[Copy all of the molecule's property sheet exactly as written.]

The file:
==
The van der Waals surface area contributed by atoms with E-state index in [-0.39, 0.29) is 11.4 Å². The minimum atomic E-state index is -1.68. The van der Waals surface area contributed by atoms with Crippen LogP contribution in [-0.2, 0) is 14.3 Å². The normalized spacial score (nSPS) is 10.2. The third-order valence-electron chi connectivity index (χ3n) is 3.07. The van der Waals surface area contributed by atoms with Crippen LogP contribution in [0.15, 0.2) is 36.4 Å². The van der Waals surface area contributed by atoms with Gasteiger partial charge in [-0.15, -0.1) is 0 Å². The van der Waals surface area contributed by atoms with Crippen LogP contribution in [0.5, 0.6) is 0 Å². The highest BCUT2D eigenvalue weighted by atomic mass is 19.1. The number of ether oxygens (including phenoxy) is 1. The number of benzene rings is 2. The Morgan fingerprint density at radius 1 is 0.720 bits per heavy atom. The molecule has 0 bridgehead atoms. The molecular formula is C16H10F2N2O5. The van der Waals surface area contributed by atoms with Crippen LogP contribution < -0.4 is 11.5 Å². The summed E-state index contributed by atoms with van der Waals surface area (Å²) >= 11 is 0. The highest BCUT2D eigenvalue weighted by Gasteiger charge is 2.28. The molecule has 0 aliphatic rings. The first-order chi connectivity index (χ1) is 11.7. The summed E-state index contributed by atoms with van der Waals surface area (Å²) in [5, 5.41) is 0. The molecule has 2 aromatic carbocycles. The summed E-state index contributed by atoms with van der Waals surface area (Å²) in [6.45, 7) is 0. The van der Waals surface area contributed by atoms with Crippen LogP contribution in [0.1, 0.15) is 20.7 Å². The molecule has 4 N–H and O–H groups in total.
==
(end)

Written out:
The van der Waals surface area contributed by atoms with E-state index in [-0.39, 0.29) is 11.4 Å². The minimum atomic E-state index is -1.68. The van der Waals surface area contributed by atoms with Crippen LogP contribution in [-0.2, 0) is 14.3 Å². The normalized spacial score (nSPS) is 10.2. The third-order valence-electron chi connectivity index (χ3n) is 3.07. The van der Waals surface area contributed by atoms with Crippen LogP contribution in [0.15, 0.2) is 36.4 Å². The van der Waals surface area contributed by atoms with Gasteiger partial charge in [-0.15, -0.1) is 0 Å². The van der Waals surface area contributed by atoms with Crippen LogP contribution in [0.5, 0.6) is 0 Å². The highest BCUT2D eigenvalue weighted by atomic mass is 19.1. The number of ether oxygens (including phenoxy) is 1. The number of benzene rings is 2. The Morgan fingerprint density at radius 1 is 0.720 bits per heavy atom. The molecule has 0 bridgehead atoms. The molecular formula is C16H10F2N2O5. The van der Waals surface area contributed by atoms with Crippen LogP contribution < -0.4 is 11.5 Å². The summed E-state index contributed by atoms with van der Waals surface area (Å²) >= 11 is 0. The highest BCUT2D eigenvalue weighted by Gasteiger charge is 2.28. The molecule has 0 aliphatic rings. The first-order chi connectivity index (χ1) is 11.7. The summed E-state index contributed by atoms with van der Waals surface area (Å²) in [5, 5.41) is 0. The molecule has 2 aromatic carbocycles. The summed E-state index contributed by atoms with van der Waals surface area (Å²) in [6.45, 7) is 0. The van der Waals surface area contributed by atoms with Crippen LogP contribution in [0.1, 0.15) is 20.7 Å². The molecule has 4 N–H and O–H groups in total.